Train your managers: Don’t tell an employee on FMLA leave to ‘get it together’

A slip of the tongue, an inappropriate remark, the wrong job assignment… supervisors and managers make mistakes. When the mistakes involves FMLA, it can cost your company significant legal fees and land you in court. Employers must train and retrain their management teams on FMLA and the employer’s own policy so mistakes are not made and employees receive full and correct benefit of the law. BLR, Kate McGovern Tornone, outlines the high price one employer paid for a slip of a tongue.



A manager cost her company $500,000 when she told an employee taking intermittent Family and Medical Leave Act (FMLA) leave to “get it together,” and asked the employee to take a continuous leave.

A jury agreed with Amanda Perry, an office coordinator for Covenant Medical Center, Inc., that these actions, in conjunction with adverse actions taken by the employer after Perry returned from leave, violated the FMLA.

Perry had requested—and been approved for—intermittent FMLA leave to deal with symptoms related to psychiatric impairments.

After she took several days of leave, Perry’s supervisor said she had spoken with human resources and was concerned about the time Perry was taking off. She told Perry to “get it together” and take a continuous leave. Perry complied and took several weeks off of work in a row.

Upon Perry’s return, the supervisor informed her that she had been reassigned. A few days later, she was disciplined for shortcomings that, according to Perry’s lawsuit, didn’t exist. After receiving several more disciplinary actions, Perry was fired.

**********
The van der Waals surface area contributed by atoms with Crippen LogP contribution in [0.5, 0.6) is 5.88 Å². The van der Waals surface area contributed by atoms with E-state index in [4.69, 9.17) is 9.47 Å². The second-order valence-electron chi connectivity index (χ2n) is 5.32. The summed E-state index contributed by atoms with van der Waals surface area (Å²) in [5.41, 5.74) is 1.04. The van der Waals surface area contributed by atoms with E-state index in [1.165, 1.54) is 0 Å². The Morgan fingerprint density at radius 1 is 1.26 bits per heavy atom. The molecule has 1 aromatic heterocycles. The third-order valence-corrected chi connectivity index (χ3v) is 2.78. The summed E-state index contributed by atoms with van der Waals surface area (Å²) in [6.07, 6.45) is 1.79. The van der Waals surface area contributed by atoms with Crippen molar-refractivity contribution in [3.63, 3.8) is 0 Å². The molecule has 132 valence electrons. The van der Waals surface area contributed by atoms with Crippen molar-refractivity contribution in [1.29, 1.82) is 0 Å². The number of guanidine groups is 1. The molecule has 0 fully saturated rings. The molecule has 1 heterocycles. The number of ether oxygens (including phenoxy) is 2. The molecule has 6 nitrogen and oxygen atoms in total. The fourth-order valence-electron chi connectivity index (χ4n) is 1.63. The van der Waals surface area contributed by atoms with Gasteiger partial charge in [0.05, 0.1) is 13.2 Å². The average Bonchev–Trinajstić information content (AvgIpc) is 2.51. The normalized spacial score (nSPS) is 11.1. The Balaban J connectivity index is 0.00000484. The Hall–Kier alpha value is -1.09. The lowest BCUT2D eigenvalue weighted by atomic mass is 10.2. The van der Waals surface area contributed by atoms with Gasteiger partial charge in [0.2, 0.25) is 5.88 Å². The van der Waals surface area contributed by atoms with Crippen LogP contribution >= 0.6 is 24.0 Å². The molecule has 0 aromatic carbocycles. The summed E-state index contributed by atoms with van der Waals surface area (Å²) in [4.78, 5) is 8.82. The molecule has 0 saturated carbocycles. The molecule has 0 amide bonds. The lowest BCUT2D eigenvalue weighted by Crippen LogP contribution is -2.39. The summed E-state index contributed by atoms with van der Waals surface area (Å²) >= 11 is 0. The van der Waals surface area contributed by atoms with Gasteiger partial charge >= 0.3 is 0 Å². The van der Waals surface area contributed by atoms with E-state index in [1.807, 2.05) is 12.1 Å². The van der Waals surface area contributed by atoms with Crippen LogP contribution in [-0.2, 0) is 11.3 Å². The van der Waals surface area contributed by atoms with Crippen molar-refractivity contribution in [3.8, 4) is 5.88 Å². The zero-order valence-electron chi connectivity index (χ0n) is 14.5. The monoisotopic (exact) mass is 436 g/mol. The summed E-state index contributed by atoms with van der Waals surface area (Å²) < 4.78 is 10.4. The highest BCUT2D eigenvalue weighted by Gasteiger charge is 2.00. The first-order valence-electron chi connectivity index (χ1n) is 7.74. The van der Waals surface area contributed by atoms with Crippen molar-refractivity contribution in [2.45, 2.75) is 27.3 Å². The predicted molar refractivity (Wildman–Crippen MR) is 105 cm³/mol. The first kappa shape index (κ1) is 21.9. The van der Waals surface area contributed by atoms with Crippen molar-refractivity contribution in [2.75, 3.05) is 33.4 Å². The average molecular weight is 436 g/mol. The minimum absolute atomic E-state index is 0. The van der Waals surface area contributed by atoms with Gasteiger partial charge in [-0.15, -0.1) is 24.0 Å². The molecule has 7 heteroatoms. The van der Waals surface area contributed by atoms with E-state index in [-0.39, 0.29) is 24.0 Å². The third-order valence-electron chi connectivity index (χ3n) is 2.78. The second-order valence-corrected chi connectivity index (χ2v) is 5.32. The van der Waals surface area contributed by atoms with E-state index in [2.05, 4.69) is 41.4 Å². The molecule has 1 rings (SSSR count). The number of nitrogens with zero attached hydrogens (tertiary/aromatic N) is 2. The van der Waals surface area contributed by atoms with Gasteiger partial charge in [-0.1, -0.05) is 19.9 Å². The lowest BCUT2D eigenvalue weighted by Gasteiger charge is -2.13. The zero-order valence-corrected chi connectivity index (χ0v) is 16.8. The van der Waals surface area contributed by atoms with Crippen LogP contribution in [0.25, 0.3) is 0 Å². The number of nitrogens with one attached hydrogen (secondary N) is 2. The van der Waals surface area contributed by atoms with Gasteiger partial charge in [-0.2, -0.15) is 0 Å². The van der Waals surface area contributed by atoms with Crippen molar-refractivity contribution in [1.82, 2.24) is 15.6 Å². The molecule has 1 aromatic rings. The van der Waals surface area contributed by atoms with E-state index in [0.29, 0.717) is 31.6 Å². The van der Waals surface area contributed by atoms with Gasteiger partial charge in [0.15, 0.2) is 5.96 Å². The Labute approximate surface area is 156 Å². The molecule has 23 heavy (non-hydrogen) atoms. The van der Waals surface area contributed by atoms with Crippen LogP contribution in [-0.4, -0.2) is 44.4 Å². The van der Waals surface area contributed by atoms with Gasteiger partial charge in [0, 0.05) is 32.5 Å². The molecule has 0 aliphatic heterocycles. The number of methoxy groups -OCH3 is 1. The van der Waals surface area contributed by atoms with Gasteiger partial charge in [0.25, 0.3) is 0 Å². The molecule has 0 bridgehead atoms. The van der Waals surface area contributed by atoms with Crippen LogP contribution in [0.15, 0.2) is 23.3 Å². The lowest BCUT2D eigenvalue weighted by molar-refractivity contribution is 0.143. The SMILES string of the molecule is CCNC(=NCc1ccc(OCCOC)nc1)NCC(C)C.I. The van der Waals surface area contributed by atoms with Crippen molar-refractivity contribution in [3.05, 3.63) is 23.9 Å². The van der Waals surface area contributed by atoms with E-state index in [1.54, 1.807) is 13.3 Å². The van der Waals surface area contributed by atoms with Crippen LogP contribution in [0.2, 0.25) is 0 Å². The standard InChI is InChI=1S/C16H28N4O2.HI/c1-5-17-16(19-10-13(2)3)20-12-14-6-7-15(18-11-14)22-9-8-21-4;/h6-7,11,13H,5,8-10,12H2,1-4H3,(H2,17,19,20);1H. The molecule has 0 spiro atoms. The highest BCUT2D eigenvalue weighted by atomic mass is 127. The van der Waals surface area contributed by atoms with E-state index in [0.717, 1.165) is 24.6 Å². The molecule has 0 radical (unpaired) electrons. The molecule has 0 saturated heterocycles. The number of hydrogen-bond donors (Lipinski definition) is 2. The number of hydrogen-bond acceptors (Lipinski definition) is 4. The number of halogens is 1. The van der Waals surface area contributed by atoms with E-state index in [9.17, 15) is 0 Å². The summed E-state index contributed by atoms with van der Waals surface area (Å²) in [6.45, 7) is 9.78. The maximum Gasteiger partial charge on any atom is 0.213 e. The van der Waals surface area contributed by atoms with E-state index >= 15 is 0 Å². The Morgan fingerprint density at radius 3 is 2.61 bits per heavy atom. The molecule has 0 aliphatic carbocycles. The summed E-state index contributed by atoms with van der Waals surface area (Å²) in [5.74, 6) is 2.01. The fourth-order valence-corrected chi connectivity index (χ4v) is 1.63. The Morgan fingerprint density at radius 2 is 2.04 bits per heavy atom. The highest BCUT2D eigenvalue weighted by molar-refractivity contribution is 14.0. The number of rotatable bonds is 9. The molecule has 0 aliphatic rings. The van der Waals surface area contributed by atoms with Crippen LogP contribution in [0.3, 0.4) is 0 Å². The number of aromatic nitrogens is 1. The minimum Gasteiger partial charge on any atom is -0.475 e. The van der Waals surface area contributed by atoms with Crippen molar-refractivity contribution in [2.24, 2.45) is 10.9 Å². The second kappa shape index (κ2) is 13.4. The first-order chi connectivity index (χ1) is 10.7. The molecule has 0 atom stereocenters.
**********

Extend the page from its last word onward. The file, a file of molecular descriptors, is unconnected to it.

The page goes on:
Perry sued, alleging that her employer retaliated against her for exercising her FMLA rights and discriminated against her based on her disability, in violation of the Michigan Persons with Disabilities Civil Rights Act. She had always received positive performance reviews and had never been disciplined until she started taking medical leave, she claimed.

The employer disputed the claims but a jury agreed with Perry and on June 17 awarded her $30,000 in lost wages, $445,000 to compensate her for future damages, and $25,000 for emotional distress (Perry v. Covenant Medical Center, Inc., No. 1:15-cv-11040 (E.D. Mich. June 17, 2016)).

Training managers on employment law rights and responsibilities can limit an employer’s liability. During FMLA training, managers should learn to recognize requests for protected leave and direct workers to HR for more information. Training also should cover the law’s prohibition on interference and retaliation, its overlap with Americans with Disabilities Act requirements, and reinstatement issues.



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